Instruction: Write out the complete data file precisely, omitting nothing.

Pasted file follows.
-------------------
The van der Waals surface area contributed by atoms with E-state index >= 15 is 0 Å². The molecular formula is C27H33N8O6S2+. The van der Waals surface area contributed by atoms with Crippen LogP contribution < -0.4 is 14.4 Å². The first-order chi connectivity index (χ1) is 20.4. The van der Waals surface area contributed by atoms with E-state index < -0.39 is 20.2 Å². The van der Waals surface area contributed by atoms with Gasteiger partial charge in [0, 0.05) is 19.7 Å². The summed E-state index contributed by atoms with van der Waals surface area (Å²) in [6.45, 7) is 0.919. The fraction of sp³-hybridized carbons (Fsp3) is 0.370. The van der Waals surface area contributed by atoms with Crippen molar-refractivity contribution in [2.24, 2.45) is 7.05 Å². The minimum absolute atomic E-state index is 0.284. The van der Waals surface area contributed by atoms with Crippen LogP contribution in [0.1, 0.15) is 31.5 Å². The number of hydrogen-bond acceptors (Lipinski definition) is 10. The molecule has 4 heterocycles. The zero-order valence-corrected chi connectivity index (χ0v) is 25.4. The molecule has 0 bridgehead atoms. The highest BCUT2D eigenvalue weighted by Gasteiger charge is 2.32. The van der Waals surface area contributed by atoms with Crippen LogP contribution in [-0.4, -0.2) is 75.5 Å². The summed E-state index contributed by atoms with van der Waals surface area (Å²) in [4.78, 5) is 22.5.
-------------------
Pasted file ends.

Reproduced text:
The van der Waals surface area contributed by atoms with E-state index >= 15 is 0 Å². The molecular formula is C27H33N8O6S2+. The van der Waals surface area contributed by atoms with Crippen LogP contribution < -0.4 is 14.4 Å². The first-order chi connectivity index (χ1) is 20.4. The van der Waals surface area contributed by atoms with E-state index < -0.39 is 20.2 Å². The van der Waals surface area contributed by atoms with Gasteiger partial charge in [0, 0.05) is 19.7 Å². The summed E-state index contributed by atoms with van der Waals surface area (Å²) in [6.45, 7) is 0.919. The fraction of sp³-hybridized carbons (Fsp3) is 0.370. The van der Waals surface area contributed by atoms with Crippen molar-refractivity contribution in [2.24, 2.45) is 7.05 Å². The minimum absolute atomic E-state index is 0.284. The van der Waals surface area contributed by atoms with Crippen LogP contribution in [0.1, 0.15) is 31.5 Å². The number of hydrogen-bond acceptors (Lipinski definition) is 10. The molecule has 4 heterocycles. The zero-order valence-corrected chi connectivity index (χ0v) is 25.4. The molecule has 0 bridgehead atoms. The highest BCUT2D eigenvalue weighted by Gasteiger charge is 2.32. The van der Waals surface area contributed by atoms with Crippen LogP contribution in [-0.4, -0.2) is 75.5 Å². The summed E-state index contributed by atoms with van der Waals surface area (Å²) in [4.78, 5) is 22.5.